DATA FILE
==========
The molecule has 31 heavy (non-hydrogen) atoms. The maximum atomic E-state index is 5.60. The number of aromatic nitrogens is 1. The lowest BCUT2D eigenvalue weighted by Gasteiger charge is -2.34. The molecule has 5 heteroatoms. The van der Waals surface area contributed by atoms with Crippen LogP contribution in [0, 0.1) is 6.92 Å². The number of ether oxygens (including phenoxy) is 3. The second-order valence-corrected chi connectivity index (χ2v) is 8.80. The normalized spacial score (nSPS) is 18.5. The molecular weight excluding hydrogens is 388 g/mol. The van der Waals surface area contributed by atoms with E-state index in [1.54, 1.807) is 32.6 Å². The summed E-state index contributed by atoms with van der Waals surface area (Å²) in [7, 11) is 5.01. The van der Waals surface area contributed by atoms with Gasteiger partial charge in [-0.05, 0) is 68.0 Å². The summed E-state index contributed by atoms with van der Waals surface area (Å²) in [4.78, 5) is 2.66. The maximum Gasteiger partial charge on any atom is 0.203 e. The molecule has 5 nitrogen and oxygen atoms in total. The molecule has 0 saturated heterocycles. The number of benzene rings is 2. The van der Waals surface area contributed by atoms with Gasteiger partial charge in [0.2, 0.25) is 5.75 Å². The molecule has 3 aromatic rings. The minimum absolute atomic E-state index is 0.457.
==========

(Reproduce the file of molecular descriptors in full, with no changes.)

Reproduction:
The molecule has 31 heavy (non-hydrogen) atoms. The maximum atomic E-state index is 5.60. The number of aromatic nitrogens is 1. The lowest BCUT2D eigenvalue weighted by Gasteiger charge is -2.34. The molecule has 5 heteroatoms. The van der Waals surface area contributed by atoms with Crippen LogP contribution in [0, 0.1) is 6.92 Å². The number of ether oxygens (including phenoxy) is 3. The second-order valence-corrected chi connectivity index (χ2v) is 8.80. The normalized spacial score (nSPS) is 18.5. The molecular weight excluding hydrogens is 388 g/mol. The van der Waals surface area contributed by atoms with E-state index in [1.54, 1.807) is 32.6 Å². The summed E-state index contributed by atoms with van der Waals surface area (Å²) in [7, 11) is 5.01. The van der Waals surface area contributed by atoms with Gasteiger partial charge in [-0.05, 0) is 68.0 Å². The summed E-state index contributed by atoms with van der Waals surface area (Å²) in [4.78, 5) is 2.66. The maximum Gasteiger partial charge on any atom is 0.203 e. The molecule has 5 nitrogen and oxygen atoms in total. The molecule has 0 saturated heterocycles. The number of benzene rings is 2. The van der Waals surface area contributed by atoms with Gasteiger partial charge in [0.2, 0.25) is 5.75 Å². The molecule has 3 aromatic rings. The minimum absolute atomic E-state index is 0.457.